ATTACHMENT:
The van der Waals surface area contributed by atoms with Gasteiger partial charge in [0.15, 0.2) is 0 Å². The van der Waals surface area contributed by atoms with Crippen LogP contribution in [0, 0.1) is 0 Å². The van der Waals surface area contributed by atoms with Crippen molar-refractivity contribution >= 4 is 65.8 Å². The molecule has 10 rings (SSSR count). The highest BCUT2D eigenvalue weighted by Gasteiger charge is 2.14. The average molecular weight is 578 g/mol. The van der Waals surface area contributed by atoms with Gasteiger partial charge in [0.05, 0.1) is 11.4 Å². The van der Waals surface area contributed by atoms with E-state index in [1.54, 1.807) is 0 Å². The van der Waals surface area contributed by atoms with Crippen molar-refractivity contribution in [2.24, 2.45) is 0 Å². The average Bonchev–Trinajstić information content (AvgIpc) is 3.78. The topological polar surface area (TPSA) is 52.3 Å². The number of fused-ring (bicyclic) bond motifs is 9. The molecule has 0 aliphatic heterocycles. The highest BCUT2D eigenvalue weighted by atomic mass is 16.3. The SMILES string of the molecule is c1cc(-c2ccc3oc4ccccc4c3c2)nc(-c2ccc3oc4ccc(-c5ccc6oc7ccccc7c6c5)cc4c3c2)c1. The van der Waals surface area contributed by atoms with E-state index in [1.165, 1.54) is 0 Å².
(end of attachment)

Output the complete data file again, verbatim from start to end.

The van der Waals surface area contributed by atoms with Gasteiger partial charge in [0.15, 0.2) is 0 Å². The van der Waals surface area contributed by atoms with Crippen LogP contribution in [0, 0.1) is 0 Å². The van der Waals surface area contributed by atoms with Crippen molar-refractivity contribution >= 4 is 65.8 Å². The molecule has 10 rings (SSSR count). The highest BCUT2D eigenvalue weighted by Gasteiger charge is 2.14. The average molecular weight is 578 g/mol. The van der Waals surface area contributed by atoms with Gasteiger partial charge in [0.05, 0.1) is 11.4 Å². The van der Waals surface area contributed by atoms with E-state index in [1.54, 1.807) is 0 Å². The van der Waals surface area contributed by atoms with Crippen molar-refractivity contribution in [2.24, 2.45) is 0 Å². The average Bonchev–Trinajstić information content (AvgIpc) is 3.78. The topological polar surface area (TPSA) is 52.3 Å². The number of fused-ring (bicyclic) bond motifs is 9. The molecule has 0 aliphatic heterocycles. The highest BCUT2D eigenvalue weighted by atomic mass is 16.3. The SMILES string of the molecule is c1cc(-c2ccc3oc4ccccc4c3c2)nc(-c2ccc3oc4ccc(-c5ccc6oc7ccccc7c6c5)cc4c3c2)c1. The van der Waals surface area contributed by atoms with E-state index in [1.165, 1.54) is 0 Å².